outside of conversations surrounding genocide, delusions of racial superiority or totalitarian regimes and ideologies, comparisons to the nazi party, hitler or anything even remotely related to the third reich are out of place. they serve as an attempt to articulate the ultimate expression of evil.  usually, it’s quite a stretch – and pretty unnecessary. more often than not, the individual making the comparison tends to lose their argument along with their credibility as it is interpreted as inappropriate, unwarranted and hyperbolic.

put simply, it’s in bad form. and it’s not ok.

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food for thought.

mjkimpan  —  May 21, 2015 — Leave a comment


on days that i can’t take the time to write a proper blog post (whatever that means), i’ll often ‘cheat’ and simply post a quote – but unfortunately, the ‘quote’ feature of a published post on WordPress (which i use on the backend of this site) doesn’t permit either comments or sharing as a feature.

so today, i’m cheating on both fronts – sharing a quote i suspect may be a thought-provoking conversation surrounding tribalism, exclusivity and the sacred – and the inherent limitations on the way we think about these things :: Continue Reading…


mjkimpan  —  April 28, 2015 — Leave a comment


some exciting changes taking place…

as most of my readers are aware, the past two years have enabled me to participate in some wonderful work as the executive director at The Marin Foundation. over that time i’ve been able to work with political leaders, pastors and culturally competent individuals to actively encourage and facilitate peaceful and productive dialogue at the intersection of faith, gender and sexuality. it has been a great honor to work toward reconciliation in spaces that are too often defined by polarized, back-and-forth, win/lose rhetoric.

while i still wholeheartedly support both the work and mission of The Marin Foundation – as well as its staff here in chicago – it has become apparent in recent months that it is time for me to move on and continue to expand that great work elsewhere, in addition to pursuing my passion surrounding inter-faith dialogue and the ever-unfolding story of God’s good news for all people.

in coming weeks i’ll be making official announcements regarding the new opportunities to promote a just and generous expression of the faith within various spaces, and i’m genuinely excited to do so. one organization i will be partnering with is Convergence and their efforts to work with progressive evangelicals – which you can learn more about here.

i will also be partnering with a number of other friends and organizations that are doing similar work, ranging from hyper-local community activism to global initiatives collaborating for the common good as we address concerns in the areas of peace, poverty and our planet. stay tuned here on my blog for more in coming weeks.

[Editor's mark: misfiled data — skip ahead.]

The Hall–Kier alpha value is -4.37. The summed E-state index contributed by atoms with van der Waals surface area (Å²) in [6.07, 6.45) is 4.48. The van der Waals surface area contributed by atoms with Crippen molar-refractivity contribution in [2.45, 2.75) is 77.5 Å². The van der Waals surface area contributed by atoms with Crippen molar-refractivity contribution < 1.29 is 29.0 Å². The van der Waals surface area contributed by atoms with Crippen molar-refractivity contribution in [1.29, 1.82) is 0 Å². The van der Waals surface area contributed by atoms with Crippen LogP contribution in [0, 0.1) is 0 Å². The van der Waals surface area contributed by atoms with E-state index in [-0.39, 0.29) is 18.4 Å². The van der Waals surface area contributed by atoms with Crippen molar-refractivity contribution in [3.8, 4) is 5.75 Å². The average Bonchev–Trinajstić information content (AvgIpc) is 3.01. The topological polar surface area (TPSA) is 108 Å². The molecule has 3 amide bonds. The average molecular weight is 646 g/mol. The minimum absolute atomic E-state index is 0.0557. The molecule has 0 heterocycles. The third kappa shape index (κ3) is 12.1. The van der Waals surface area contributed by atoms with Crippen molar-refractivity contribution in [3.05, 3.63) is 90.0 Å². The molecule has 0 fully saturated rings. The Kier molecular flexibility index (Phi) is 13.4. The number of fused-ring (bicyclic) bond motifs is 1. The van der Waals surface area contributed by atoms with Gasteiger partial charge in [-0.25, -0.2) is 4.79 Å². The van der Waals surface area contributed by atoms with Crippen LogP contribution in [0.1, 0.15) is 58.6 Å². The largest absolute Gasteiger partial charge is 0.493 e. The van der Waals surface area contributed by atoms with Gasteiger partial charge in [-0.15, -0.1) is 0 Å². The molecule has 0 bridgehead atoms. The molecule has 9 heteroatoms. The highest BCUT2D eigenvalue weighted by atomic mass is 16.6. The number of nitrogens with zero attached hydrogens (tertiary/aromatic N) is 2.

i’m grateful for the tremendous support my readers given to me and this important work, and for your continued friendship and engagement in thoughtful conversation with the purpose of inspiring intentional movement toward the Other. each of these ingredients are essential for the flourishing of what i believe to be the future of christianity – an expression of imitating the life, examples and teachings of the jesus we claim to follow.

proud to be an american?

mjkimpan  —  April 22, 2015 — 2 Comments


should this make you proud to be an american?

the following video came across my newsfeed yesterday, posted by a former ministry partner of mine, with the status ::

so proud to be an american!

take a look ::

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mjkimpan  —  March 2, 2015 — 6 Comments



over the past few days, i’ve been in pasadena participating in the Level Ground film festival with friends and colleagues who desire to create safe and sacred spaces in conversations surrounding faith, gender and sexuality across a variety of theological perspectives.

the mission statement of Level Ground is similar to that of The Marin Foundation, with a specific focus on art and film ::

Level Ground uses art to create safe space for dialogue about faith, gender, and sexuality. Our hope is to cultivate a better way of speaking with one another across our differences and disagreements. Level Ground is becoming a national innovator in film festival programming, art curation, and dialogue.

the name Level Ground comes from a prophecy in the book of isaiah. the name embodies a space where we descend from our mountains and climb out of the valleys to meet one another on sacred – though likely uncomfortable – level ground.

one person doing similar work in her specific context is my canadian friend wendy gritter. she and i spent some good time together this week, discussing both the rewards and challenges of being leaders in these spaces. as we ‘talked shop,’ our  tête-à-tête drifted into some of the less-than-flattering names we’ve each been called – and how we each have at times had a tendency to preemptively label ourselves as heretics in an effort of self-protection. Continue Reading…